Source: Jewish Journal
Karen Lyons kept smacking my leg and acting as if she was going to jump out of her seat. She's a church-going Christian from Pacific Palisades, married to a temple-attending Jew, and she's prone to such reactions when asked why she loves Israel and what she thinks of those who criticize its actions.
"It makes me physically ill, because that is not the Word of God. God have mercy on their souls because they are ignorant," she said. "He says pray for the peace of Jerusalem. Pray for the peace of Jerusalem! That is where he is coming back!"
Such faith -- the kind that Lyons said prevents her from voting for a presidential candidate who would promote a peace process that included dividing the Holy City -- was what drew her last week to the last major local celebration of Israel's 60th birthday.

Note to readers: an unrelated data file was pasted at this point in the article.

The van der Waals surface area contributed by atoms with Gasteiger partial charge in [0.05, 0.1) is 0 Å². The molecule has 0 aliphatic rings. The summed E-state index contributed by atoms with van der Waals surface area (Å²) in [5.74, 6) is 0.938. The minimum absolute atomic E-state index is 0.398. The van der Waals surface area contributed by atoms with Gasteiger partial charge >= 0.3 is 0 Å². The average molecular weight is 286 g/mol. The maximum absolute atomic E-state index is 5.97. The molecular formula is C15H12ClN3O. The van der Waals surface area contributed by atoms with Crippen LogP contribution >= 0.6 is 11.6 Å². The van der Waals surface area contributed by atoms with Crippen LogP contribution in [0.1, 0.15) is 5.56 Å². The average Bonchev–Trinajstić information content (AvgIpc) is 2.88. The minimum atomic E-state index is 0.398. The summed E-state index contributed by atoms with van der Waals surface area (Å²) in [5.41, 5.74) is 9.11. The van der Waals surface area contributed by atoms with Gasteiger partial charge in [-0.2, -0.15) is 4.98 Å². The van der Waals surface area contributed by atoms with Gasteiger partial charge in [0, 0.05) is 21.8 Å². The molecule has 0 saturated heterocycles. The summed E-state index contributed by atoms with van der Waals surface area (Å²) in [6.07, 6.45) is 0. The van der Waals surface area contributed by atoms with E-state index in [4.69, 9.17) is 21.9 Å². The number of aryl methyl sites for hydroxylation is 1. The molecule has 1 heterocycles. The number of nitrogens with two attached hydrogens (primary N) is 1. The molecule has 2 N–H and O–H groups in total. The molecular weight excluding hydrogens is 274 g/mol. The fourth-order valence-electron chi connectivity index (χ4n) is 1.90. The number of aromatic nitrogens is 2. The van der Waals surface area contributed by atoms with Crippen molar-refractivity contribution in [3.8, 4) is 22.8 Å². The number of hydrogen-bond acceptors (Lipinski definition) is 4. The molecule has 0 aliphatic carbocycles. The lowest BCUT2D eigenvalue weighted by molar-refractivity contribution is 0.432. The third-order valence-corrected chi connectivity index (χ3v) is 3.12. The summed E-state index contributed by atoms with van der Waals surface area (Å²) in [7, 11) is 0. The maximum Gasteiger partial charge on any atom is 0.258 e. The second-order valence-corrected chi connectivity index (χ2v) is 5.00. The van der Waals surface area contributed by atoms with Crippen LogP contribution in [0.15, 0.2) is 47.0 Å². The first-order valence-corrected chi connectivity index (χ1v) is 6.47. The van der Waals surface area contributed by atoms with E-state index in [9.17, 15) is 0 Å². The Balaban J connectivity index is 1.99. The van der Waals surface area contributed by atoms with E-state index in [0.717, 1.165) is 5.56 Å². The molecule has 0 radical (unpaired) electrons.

On May 21, about 5,000 people streamed into the Forum in Inglewood, once the house of worship for the Lakers and now that of Faithful Central Bible Church, for a three-hour ceremony honoring three "Heroes of Israel" retired from the military: Col. Shimon Cahaner, who was senior commander during the 1967 capture of East Jerusalem; Brig. Gen. Dov Tamari, the first chief intelligence officer; and Lt. Gen. Moshe Yaalon, who was chief of staff during the second intifada.